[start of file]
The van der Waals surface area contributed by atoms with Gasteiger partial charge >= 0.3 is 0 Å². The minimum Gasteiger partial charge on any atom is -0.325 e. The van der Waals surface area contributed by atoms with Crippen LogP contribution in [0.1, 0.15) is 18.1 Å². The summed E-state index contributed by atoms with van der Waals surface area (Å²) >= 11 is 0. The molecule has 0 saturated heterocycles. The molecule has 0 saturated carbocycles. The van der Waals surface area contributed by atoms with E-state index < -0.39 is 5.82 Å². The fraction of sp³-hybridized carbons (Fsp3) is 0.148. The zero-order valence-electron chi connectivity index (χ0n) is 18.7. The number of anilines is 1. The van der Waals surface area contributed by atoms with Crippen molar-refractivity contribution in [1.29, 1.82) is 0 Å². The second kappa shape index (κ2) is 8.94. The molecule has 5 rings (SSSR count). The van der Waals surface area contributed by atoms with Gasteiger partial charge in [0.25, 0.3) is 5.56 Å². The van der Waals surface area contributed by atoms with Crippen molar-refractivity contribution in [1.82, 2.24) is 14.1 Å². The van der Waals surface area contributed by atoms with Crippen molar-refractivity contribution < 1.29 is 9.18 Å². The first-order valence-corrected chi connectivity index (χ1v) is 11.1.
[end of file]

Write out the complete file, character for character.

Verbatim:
The van der Waals surface area contributed by atoms with Gasteiger partial charge >= 0.3 is 0 Å². The minimum Gasteiger partial charge on any atom is -0.325 e. The van der Waals surface area contributed by atoms with Crippen LogP contribution in [0.1, 0.15) is 18.1 Å². The summed E-state index contributed by atoms with van der Waals surface area (Å²) >= 11 is 0. The molecule has 0 saturated heterocycles. The molecule has 0 saturated carbocycles. The van der Waals surface area contributed by atoms with E-state index < -0.39 is 5.82 Å². The fraction of sp³-hybridized carbons (Fsp3) is 0.148. The zero-order valence-electron chi connectivity index (χ0n) is 18.7. The number of anilines is 1. The van der Waals surface area contributed by atoms with Crippen molar-refractivity contribution in [1.29, 1.82) is 0 Å². The second kappa shape index (κ2) is 8.94. The molecule has 5 rings (SSSR count). The van der Waals surface area contributed by atoms with Gasteiger partial charge in [0.25, 0.3) is 5.56 Å². The van der Waals surface area contributed by atoms with Crippen molar-refractivity contribution in [1.82, 2.24) is 14.1 Å². The van der Waals surface area contributed by atoms with Crippen molar-refractivity contribution < 1.29 is 9.18 Å². The first-order valence-corrected chi connectivity index (χ1v) is 11.1.